Do your research, polish your job-search materials, network, and go after a specific job. And be sure to follow-up each and every job lead — until you land that job.

 

Marisol Diaz  is  an experienced workshop presenter, specialized information publisher, and  a SOHO specialist. She also  has been writing on Canada settlement and  immigration law since 2006. contact her @ hinenisyndicator@gmail.com. You can improve your Canada job search through the Canadian database  for Int’l Employers  here ,  an Paid Content or Informational Services run by Hineni Media
 

Note and disclaimer: No attorney/client relationship is formed through the submission or viewing of this article. This article is not intended as a substitute for legal advice from a licensed attorney. The facts of every case are different and individualized advice should be sought from an attorney before proceeding with any case.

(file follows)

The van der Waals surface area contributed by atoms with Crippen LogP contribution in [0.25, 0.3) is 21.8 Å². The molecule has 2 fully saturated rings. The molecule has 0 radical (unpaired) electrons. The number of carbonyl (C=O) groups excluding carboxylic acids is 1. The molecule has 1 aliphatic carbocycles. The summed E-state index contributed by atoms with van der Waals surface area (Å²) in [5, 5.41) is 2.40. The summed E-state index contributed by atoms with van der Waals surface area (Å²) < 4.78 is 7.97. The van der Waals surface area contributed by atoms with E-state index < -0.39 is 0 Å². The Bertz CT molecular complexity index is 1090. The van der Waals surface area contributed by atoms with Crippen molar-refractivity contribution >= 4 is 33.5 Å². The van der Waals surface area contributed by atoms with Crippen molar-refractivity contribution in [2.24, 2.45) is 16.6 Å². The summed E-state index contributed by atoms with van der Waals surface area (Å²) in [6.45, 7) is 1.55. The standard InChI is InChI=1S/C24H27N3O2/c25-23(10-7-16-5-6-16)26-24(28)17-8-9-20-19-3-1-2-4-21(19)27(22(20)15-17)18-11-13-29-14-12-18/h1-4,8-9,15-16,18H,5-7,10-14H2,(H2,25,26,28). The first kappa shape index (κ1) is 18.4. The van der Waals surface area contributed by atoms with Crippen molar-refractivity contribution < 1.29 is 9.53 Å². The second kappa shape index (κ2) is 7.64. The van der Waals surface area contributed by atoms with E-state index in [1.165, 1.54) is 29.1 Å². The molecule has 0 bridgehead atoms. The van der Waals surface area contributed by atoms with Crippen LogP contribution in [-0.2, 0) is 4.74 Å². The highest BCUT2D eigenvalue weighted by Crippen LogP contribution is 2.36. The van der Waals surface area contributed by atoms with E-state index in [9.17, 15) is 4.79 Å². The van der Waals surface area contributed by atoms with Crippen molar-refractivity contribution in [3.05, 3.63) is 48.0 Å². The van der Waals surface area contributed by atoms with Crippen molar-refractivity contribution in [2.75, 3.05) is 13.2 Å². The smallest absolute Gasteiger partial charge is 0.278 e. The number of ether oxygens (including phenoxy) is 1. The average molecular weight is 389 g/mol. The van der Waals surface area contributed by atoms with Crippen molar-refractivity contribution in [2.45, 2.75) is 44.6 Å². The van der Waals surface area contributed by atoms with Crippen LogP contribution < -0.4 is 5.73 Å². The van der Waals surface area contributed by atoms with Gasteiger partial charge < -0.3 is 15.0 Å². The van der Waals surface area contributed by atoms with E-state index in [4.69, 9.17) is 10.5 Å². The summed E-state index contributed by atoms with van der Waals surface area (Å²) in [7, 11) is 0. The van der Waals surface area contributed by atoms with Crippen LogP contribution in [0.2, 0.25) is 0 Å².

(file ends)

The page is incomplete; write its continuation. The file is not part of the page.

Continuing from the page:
List of Canadian visa employers for 2009

This database shows all employers who received approval from  Canadian Immigration  for work permit/ visas in federal fiscal year 2009.

The database can be set to display between 10 and 200 employers on a single page. To search for individual companies, please use the search link above the column heads. ( see the full listing, work permit/ Co-Op work  use by Canadian firms holds steady in ’09.)
Canadian Employers approved for  work Permit visas in 2009

 

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www.hinenimedia.memberlodge.org